SUGAR manufacturer Hippo Valley Estates Limited anticipates sugar production for the year to 2017 to reach an estimated 220 000 tonnes, an increase of 7 percent from prior year levels. Speaking on the sidelines of the company’s annual general meeting held in the capital yesterday, Hippo chief executive Sydney Mutsambiwa said total industry production for the coming year will range from between 379 000 tonnes and 440 000 tonnes.
Hippo accounts for nearly half of the total local production. Mr Mutsambiwa noted that construction work at the Tokwe-Mukorsi dam had re-commenced and as such it is anticipated that the dam will impound water during this coming rainy season. This will further mitigate irrigation water risk for the lowveld sugar industry.
“So we are saying from a production estimate point of view, we anticipate Hippo to produce between 180 000 tonnes to 220 000 tonnes of sugar for this coming year,” said Mr Mutsambiwa.
Sugar production for the year ended March 2016 slumped 11 percent to 204 000 tonnes against 228 000 in the comparable year due to a 15 percent drop in sugar cane deliveries from farmers and a general poor growing conditions.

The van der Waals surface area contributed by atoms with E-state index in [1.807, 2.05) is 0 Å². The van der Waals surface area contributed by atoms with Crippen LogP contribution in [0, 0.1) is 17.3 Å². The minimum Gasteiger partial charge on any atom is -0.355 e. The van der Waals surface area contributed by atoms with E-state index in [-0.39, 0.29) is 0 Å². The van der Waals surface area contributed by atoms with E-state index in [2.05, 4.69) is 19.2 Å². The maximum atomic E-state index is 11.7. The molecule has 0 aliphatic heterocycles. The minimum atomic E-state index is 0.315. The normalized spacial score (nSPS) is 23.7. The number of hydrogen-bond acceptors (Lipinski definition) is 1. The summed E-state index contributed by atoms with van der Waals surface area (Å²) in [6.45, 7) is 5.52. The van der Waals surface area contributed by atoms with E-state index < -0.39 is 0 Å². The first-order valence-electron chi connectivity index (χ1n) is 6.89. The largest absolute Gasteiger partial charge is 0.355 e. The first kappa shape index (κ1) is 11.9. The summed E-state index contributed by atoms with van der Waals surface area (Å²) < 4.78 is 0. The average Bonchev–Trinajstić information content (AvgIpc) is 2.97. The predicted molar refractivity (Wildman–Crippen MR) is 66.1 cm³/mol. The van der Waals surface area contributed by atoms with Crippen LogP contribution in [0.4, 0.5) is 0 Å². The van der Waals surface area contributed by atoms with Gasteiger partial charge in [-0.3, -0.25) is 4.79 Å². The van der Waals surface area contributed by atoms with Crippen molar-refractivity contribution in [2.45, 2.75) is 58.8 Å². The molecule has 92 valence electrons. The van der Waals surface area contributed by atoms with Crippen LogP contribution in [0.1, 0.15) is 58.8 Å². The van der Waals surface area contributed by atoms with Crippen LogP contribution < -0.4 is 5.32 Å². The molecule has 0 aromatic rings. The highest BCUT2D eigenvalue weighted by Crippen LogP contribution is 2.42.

Additionally 669 hectares of fallow land that was planned for replanting between January and March 2016 was left fallow due to poor rainfall in the 2015 /16 season.
Total exports for the year also came off 6 percent to 94 000 tonnes compared to an estimated 100 000 tonnes in the prior year on reduced production.
The International Sugar Organisation (ISO) predicts little improvement in sugar production in the whole of the Sub Sahara Africa region for 2016 due to drought in the region and its severe impacts on output.
However, management at Hippo is content with the current improvements in sugar supply, as local producers are meeting demand following import protection measures that were implemented.
“We are happy to advice we have been able to supply the domestic market entirely albeit the limited amount of industrial sugars that were imported into the country to meet local production shortfalls.
“We understand no (import) licences are being issued by the Ministry of Industry, we have no reason to believe there are leakages at the borders and we have not seen imported sugars on our shelves. Therefore it does appear the controls are indeed working,” said Mr Mutsambiwa.
Meanwhile, Hippo expects to cash in on the anticipated 1,5 percent annual growth in global sugar consumption, with most of this growth coming from low per capita consumption in developing countries.
ISO also predicts growth in sugar related companies in the region on the anticipated rise in consumption to 12,5 million tonnes by 2021.
“There is a huge opportunity for producers to aim at satisfying as much of that consumption growth from African origins,” said ISO adding other opportunities centre on diversification into green energy.